EOS and Children’s Health Watch are advocating for greater access to free- and reduced breakfast programs to help ensure more children get the best start each day.  Children who participate in these “Before the Bell” school breakfast programs report lower absentee rates, improved test scores, fewer visits to the school nurse (usually for stomach aches associated with hunger) and better overall health outcomes.

Massachusetts’ colleges and universities are also responding to the increased need.  The Board of Higher Education reports that 13 of the state’s community colleges, seven state colleges and four UMASS campuses have either a food pantry on site or are served by a mobile food pantry.   Nearly all of those public colleges are offering connections to other community resources and referrals to their students, and half are offering hunger awareness programs.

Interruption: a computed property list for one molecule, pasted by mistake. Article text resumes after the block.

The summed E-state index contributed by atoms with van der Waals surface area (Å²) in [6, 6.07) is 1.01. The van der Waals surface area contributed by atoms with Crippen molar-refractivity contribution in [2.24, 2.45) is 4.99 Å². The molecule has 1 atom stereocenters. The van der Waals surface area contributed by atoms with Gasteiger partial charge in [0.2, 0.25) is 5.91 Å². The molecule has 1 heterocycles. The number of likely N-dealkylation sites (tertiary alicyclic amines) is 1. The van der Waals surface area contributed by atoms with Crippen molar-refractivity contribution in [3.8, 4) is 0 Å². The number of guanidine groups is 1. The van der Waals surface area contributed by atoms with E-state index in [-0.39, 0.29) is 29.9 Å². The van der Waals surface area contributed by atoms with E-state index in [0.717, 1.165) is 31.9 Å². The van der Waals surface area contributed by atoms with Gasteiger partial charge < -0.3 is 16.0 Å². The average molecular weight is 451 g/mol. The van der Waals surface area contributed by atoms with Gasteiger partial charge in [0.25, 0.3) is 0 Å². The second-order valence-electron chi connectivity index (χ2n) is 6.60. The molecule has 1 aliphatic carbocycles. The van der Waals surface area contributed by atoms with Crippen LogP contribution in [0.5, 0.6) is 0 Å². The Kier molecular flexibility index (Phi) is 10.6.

The Metropolitan Area Planning Council recommends a comprehensive approach to solving the hunger challenges in266,500 households struggle with hunger our communities, including expansion of successful anti-poverty programs like the Earned Income Tax Credit to increase incomes for working individuals and families, expanding workforce development programs to help people get better jobs, expanding nutrition education to foster healthier eating habits on a budget, and expanding physical access to fresh, healthy food and provide better transportation to grocery stores.

How local community organizations are responding to the increased need